He admitted that the two girls were still the equivalent of clueless harpies who went on to find love after not wanting to commit to him.

He admitted that he doesn’t understand why the girls did any of what they did, but that’s “how it happened.”

He admitted that he doesn’t understand why girls keep “doing this to him.”

He admitted that the girls perspective doesn’t get any representation in this film.

He admitted that the hopeful ending isn’t real, that the new girl relationship ends just as badly, just something to convey a kind of hope to the audience.

And then it becomes obvious. The resonance of 500 DAYS OF SUMMER is in its detailed perceptions. Moments in which the audience perceives true moments because of the authentic voice. E.g. a real life anecdote being interesting, but not corresponding to a great context beyond the truth of the anecdote itself. Which means there is no real over-arching truth. No validity to the co-writer’s perspective. Which renders the entire scope aimless, unfeasible, and lacking credibility.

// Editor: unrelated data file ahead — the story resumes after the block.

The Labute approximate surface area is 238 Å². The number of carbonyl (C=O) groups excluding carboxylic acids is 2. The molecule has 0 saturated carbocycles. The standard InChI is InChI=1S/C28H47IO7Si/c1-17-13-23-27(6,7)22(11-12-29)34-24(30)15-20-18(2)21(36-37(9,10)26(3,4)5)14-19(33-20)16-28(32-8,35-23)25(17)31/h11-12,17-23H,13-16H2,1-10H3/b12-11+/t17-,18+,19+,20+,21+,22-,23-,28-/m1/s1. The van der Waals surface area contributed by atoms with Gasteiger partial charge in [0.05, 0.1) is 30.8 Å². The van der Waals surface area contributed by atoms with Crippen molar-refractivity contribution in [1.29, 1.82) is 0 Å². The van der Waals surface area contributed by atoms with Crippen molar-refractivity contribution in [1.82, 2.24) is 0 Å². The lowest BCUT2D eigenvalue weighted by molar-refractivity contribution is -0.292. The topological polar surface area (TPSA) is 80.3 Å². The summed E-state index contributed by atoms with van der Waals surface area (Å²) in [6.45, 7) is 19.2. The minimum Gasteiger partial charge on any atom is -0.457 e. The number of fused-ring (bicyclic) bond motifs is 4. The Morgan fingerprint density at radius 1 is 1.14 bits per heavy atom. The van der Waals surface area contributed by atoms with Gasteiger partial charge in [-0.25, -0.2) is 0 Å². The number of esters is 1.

It is a story written by a guy who has no idea that he is the joke.

It’s a cruel statement. I’m aware. But in the end 500 DAYS is simply a tale of vengeance. A recreation of events to make them singularly sided. A self-edited history whose charm and guile may be the most upsetting things as all, because under that facade lies a film about women being basically evil. And not really getting that it’s about weak-willed men whose own insecurities betray their noble intentions. And it’s skewed to make a conclusions of the world where this kind of perspective is okay for men to have… where it is the truth… where it is good.

I’m sorry, I appreciate the will for stories to be honest as much as anyone… but no one wants to watch someone work out their psychosis at every one else’s 10 bucks.

… It’s a good thing it was a screening then.